Geraldine Jacobson, M.D., MPH, MBA, FACR, FASTRO, has been declared president-elect for the American Society for Radiation Oncology’s board of directors. Starting in October, she’ll serve in that role for one year, then serve as president the year following.
She currently serves as the secretary and treasurer of the ASTRO board, and previously served as chair for the organization’s government relations council. Jacobson also mentors radiation oncologists through virtual tumor boards with international clinics and contributes to national clinical trials as a member of the NRG Oncology breast cancer working group.
According to a release from ASTRO, Jacobson is both excited about and committed to incorporating diverse perspectives to bolster overall patient care.
“I am honored to be chosen as ASTRO’s President-elect at this momentous time. While we are in an age of unprecedented scientific discovery and progress in radiation oncology, there are also enormous challenges facing our specialty and our world. I am committed to listening to, and learning from, all of our members to identify thoughtful steps to foster diversity and inclusion, advance clinical care, support research and innovation, and influence health policy decisions. As ASTRO evolves to include more perspectives, I believe that working together will ensure that our specialty remains strong and provides our patients with the best possible care," she said in the release.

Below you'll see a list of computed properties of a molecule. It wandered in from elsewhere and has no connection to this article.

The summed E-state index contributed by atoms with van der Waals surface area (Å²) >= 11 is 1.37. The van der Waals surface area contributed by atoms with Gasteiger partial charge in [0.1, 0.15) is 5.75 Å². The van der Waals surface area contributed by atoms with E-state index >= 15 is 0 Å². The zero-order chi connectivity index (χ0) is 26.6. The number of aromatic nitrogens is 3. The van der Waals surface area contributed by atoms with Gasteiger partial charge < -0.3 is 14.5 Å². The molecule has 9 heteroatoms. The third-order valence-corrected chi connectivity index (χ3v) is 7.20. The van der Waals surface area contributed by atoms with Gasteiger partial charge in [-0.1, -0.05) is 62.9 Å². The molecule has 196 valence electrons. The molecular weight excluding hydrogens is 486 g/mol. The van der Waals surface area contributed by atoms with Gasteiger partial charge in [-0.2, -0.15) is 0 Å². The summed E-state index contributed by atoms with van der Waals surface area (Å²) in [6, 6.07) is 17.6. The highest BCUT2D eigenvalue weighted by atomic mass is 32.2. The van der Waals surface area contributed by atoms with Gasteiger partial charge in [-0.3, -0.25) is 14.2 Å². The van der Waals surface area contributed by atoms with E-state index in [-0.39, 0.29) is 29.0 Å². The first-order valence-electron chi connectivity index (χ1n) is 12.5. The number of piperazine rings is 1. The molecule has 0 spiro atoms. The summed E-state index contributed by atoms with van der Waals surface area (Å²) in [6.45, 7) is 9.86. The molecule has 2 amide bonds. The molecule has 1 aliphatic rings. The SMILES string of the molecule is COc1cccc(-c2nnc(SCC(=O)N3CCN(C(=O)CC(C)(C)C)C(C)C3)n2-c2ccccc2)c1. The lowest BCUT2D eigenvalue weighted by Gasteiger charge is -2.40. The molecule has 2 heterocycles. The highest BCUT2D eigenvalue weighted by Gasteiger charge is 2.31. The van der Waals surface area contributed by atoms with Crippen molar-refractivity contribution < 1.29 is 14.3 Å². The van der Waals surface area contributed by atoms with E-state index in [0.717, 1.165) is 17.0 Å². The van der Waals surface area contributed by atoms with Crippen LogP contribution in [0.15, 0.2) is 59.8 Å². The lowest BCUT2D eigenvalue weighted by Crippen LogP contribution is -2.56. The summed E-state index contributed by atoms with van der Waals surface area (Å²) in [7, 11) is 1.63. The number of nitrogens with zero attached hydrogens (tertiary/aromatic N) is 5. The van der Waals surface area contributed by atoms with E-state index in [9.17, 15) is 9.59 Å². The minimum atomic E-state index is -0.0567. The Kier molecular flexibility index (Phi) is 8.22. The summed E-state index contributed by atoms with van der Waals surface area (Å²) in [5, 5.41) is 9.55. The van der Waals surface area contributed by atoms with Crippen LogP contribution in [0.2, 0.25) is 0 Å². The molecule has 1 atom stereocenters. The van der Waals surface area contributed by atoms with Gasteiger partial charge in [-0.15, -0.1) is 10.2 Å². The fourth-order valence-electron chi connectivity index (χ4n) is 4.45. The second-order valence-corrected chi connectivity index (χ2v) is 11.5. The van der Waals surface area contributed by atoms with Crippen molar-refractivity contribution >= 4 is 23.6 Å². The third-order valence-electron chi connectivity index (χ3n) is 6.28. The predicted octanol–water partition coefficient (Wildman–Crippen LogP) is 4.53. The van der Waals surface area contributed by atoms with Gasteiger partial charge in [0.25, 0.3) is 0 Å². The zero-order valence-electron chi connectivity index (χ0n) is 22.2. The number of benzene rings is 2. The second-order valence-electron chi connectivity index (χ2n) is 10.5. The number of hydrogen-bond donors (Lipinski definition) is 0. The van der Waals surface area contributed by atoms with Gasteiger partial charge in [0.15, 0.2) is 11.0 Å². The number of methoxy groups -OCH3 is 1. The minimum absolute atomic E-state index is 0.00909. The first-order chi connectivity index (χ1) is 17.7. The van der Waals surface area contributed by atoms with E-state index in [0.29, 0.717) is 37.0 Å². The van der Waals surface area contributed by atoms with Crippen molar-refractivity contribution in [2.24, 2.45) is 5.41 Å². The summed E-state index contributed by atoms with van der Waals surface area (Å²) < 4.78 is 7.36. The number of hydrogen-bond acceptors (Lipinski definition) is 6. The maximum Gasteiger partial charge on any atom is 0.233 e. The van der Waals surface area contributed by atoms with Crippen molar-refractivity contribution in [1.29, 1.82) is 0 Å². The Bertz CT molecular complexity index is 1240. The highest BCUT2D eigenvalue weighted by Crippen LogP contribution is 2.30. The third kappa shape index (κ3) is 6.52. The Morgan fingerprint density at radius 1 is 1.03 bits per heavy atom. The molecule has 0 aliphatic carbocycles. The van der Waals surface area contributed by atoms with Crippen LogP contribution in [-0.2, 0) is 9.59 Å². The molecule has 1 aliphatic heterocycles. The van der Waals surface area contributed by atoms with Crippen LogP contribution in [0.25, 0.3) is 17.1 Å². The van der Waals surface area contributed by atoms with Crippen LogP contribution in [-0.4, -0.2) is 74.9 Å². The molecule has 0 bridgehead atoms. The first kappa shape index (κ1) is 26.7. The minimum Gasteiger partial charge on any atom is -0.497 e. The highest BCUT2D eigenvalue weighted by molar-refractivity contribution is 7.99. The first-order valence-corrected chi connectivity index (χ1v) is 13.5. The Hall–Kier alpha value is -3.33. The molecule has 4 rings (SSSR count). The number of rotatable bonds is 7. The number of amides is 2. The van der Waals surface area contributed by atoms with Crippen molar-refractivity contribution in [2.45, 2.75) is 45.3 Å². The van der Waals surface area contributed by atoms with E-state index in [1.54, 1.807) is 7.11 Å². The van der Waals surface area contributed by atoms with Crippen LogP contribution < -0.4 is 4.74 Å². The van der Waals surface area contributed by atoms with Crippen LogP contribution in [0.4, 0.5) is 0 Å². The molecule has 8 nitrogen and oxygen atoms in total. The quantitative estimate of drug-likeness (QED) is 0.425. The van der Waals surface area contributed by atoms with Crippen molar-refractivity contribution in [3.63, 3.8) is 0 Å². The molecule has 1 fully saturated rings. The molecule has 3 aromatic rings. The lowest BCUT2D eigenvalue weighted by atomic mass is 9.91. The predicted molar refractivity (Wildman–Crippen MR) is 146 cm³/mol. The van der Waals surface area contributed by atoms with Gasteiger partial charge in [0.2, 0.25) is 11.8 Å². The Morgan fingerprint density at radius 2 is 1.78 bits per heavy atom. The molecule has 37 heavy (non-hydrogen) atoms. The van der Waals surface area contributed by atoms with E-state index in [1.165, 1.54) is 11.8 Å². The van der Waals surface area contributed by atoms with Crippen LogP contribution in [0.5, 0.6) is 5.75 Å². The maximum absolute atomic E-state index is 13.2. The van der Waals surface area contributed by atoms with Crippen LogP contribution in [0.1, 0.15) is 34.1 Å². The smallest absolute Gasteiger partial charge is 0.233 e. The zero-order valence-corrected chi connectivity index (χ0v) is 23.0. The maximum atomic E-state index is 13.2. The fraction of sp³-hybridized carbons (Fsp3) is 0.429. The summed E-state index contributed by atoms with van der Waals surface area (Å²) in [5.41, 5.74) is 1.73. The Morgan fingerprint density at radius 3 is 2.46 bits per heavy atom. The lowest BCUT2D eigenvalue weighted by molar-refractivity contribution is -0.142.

Jacobson became the founding chair and professor in the Department of Radiation Oncology at the West Virginia University School of Medicine in 2012, and also serves as the physician in chief for radiology oncology for the WVU Medicine system. She was previously Associate Chair and residency program director for the University of Iowa Department of Radiation Oncology.
Her clinical research interests include image-guided radiation for breast and gynecologic cancer, quality of life and reduction of late normal tissue effects, and MRI based planning for HDR brachytherapy.
For more information about the Department of Radiation Oncology, visit https://medicine.hsc.wvu.edu/radiation-oncology/.
With more individuals becoming vaccinated, West Virginia University is reminding students, faculty and staff that travel, both personal and University-related, should remain limited at this time.
All faculty are invited to attend the WVU Health Sciences Center Faculty Development Program presentation "Moving Away from Race-Based Medical Education" Tuesday, April 27, from noon to 1 p.m.
West Virginia University will pause administration of Johnson & Johnson’s Janssen COVID-19 vaccine based on a joint recommendation released Tuesday (April 13) from the Centers for Disease Control and Prevention and the Food and Drug Administration. Out of more than 6.8 million doses administered in the U.S., six reported cases of a rare and severe blood clot in individuals who have received the J&J vaccine are being monitored.